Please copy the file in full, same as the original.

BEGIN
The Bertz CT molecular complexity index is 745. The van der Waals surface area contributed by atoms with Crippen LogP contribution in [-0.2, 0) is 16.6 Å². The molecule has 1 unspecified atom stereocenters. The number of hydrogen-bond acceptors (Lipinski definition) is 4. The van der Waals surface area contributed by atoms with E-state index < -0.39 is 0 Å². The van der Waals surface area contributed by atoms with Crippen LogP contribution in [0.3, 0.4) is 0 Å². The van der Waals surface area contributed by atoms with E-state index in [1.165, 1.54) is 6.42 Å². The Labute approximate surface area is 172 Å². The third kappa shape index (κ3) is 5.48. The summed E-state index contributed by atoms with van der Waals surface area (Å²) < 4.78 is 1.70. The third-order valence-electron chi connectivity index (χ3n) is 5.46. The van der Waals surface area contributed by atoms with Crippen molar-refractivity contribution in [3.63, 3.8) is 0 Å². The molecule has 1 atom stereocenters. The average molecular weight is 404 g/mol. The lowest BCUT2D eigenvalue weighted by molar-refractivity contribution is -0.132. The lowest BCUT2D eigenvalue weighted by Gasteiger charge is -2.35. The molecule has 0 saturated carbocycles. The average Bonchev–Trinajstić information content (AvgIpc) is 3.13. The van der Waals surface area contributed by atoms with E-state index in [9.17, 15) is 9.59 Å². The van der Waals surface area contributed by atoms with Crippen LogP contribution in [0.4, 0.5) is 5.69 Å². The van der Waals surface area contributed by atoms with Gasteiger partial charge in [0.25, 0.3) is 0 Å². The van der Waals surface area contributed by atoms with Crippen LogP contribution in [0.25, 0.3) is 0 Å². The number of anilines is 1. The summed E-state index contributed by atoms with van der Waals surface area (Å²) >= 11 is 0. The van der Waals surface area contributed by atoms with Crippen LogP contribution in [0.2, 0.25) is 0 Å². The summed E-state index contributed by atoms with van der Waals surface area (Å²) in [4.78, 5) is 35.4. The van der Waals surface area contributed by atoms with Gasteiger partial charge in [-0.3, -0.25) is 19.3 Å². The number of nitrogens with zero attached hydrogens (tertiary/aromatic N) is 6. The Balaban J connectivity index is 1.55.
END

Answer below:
The Bertz CT molecular complexity index is 745. The van der Waals surface area contributed by atoms with Crippen LogP contribution in [-0.2, 0) is 16.6 Å². The molecule has 1 unspecified atom stereocenters. The number of hydrogen-bond acceptors (Lipinski definition) is 4. The van der Waals surface area contributed by atoms with E-state index < -0.39 is 0 Å². The van der Waals surface area contributed by atoms with Crippen LogP contribution in [0.3, 0.4) is 0 Å². The van der Waals surface area contributed by atoms with E-state index in [1.165, 1.54) is 6.42 Å². The Labute approximate surface area is 172 Å². The third kappa shape index (κ3) is 5.48. The summed E-state index contributed by atoms with van der Waals surface area (Å²) < 4.78 is 1.70. The third-order valence-electron chi connectivity index (χ3n) is 5.46. The van der Waals surface area contributed by atoms with Crippen molar-refractivity contribution in [3.63, 3.8) is 0 Å². The molecule has 1 atom stereocenters. The average molecular weight is 404 g/mol. The lowest BCUT2D eigenvalue weighted by molar-refractivity contribution is -0.132. The lowest BCUT2D eigenvalue weighted by Gasteiger charge is -2.35. The molecule has 0 saturated carbocycles. The average Bonchev–Trinajstić information content (AvgIpc) is 3.13. The van der Waals surface area contributed by atoms with E-state index in [9.17, 15) is 9.59 Å². The van der Waals surface area contributed by atoms with Crippen LogP contribution in [0.4, 0.5) is 5.69 Å². The van der Waals surface area contributed by atoms with Gasteiger partial charge in [0.25, 0.3) is 0 Å². The van der Waals surface area contributed by atoms with Crippen LogP contribution in [0.25, 0.3) is 0 Å². The number of anilines is 1. The summed E-state index contributed by atoms with van der Waals surface area (Å²) >= 11 is 0. The van der Waals surface area contributed by atoms with Crippen LogP contribution in [0.2, 0.25) is 0 Å². The summed E-state index contributed by atoms with van der Waals surface area (Å²) in [4.78, 5) is 35.4. The van der Waals surface area contributed by atoms with Gasteiger partial charge in [-0.3, -0.25) is 19.3 Å². The number of nitrogens with zero attached hydrogens (tertiary/aromatic N) is 6. The Balaban J connectivity index is 1.55.